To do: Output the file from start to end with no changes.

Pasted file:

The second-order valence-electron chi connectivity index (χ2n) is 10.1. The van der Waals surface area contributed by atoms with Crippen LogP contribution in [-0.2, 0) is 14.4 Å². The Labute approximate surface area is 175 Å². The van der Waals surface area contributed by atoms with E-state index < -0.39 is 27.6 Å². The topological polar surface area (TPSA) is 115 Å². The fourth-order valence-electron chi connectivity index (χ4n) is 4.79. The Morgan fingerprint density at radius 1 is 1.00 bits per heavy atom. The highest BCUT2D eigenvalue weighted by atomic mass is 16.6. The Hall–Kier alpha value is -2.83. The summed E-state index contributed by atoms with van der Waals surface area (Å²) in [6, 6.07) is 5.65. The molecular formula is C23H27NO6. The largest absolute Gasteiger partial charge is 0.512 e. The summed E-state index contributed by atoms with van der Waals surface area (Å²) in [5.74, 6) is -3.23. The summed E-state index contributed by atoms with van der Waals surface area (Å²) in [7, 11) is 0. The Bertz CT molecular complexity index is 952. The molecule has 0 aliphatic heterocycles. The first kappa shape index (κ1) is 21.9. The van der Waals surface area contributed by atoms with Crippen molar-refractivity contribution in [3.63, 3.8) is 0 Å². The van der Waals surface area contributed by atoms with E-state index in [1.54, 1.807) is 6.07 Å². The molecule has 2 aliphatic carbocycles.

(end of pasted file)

The second-order valence-electron chi connectivity index (χ2n) is 10.1. The van der Waals surface area contributed by atoms with Crippen LogP contribution in [-0.2, 0) is 14.4 Å². The Labute approximate surface area is 175 Å². The van der Waals surface area contributed by atoms with E-state index < -0.39 is 27.6 Å². The topological polar surface area (TPSA) is 115 Å². The fourth-order valence-electron chi connectivity index (χ4n) is 4.79. The Morgan fingerprint density at radius 1 is 1.00 bits per heavy atom. The highest BCUT2D eigenvalue weighted by atomic mass is 16.6. The Hall–Kier alpha value is -2.83. The summed E-state index contributed by atoms with van der Waals surface area (Å²) in [6, 6.07) is 5.65. The molecular formula is C23H27NO6. The largest absolute Gasteiger partial charge is 0.512 e. The summed E-state index contributed by atoms with van der Waals surface area (Å²) in [5.74, 6) is -3.23. The summed E-state index contributed by atoms with van der Waals surface area (Å²) in [7, 11) is 0. The Bertz CT molecular complexity index is 952. The molecule has 0 aliphatic heterocycles. The first kappa shape index (κ1) is 21.9. The van der Waals surface area contributed by atoms with Crippen molar-refractivity contribution in [3.63, 3.8) is 0 Å². The van der Waals surface area contributed by atoms with E-state index in [1.54, 1.807) is 6.07 Å². The molecule has 2 aliphatic carbocycles.